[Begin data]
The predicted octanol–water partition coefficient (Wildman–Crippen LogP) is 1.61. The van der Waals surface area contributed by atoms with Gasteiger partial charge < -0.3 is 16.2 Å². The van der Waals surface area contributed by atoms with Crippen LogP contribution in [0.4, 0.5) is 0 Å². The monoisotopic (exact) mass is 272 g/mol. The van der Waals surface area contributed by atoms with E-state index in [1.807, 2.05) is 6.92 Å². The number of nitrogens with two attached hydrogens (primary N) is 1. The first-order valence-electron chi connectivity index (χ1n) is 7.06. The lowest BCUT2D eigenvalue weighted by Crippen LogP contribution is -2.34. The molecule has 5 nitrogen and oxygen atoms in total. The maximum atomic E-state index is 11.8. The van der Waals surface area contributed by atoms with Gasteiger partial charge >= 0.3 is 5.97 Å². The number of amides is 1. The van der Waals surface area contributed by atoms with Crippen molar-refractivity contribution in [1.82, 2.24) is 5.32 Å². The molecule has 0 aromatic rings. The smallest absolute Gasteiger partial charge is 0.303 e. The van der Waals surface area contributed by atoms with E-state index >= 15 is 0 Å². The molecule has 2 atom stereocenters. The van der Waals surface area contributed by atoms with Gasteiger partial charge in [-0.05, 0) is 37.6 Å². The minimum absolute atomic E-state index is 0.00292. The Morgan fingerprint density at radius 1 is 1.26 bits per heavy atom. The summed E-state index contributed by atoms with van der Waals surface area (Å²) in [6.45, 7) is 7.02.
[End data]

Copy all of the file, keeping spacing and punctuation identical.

The predicted octanol–water partition coefficient (Wildman–Crippen LogP) is 1.61. The van der Waals surface area contributed by atoms with Gasteiger partial charge < -0.3 is 16.2 Å². The van der Waals surface area contributed by atoms with Crippen LogP contribution in [0.4, 0.5) is 0 Å². The monoisotopic (exact) mass is 272 g/mol. The van der Waals surface area contributed by atoms with E-state index in [1.807, 2.05) is 6.92 Å². The number of nitrogens with two attached hydrogens (primary N) is 1. The first-order valence-electron chi connectivity index (χ1n) is 7.06. The lowest BCUT2D eigenvalue weighted by Crippen LogP contribution is -2.34. The molecule has 5 nitrogen and oxygen atoms in total. The maximum atomic E-state index is 11.8. The van der Waals surface area contributed by atoms with Gasteiger partial charge >= 0.3 is 5.97 Å². The number of amides is 1. The van der Waals surface area contributed by atoms with Crippen molar-refractivity contribution in [1.82, 2.24) is 5.32 Å². The molecule has 0 aromatic rings. The smallest absolute Gasteiger partial charge is 0.303 e. The van der Waals surface area contributed by atoms with E-state index >= 15 is 0 Å². The molecule has 2 atom stereocenters. The van der Waals surface area contributed by atoms with Gasteiger partial charge in [-0.05, 0) is 37.6 Å². The minimum absolute atomic E-state index is 0.00292. The Morgan fingerprint density at radius 1 is 1.26 bits per heavy atom. The summed E-state index contributed by atoms with van der Waals surface area (Å²) in [6.45, 7) is 7.02.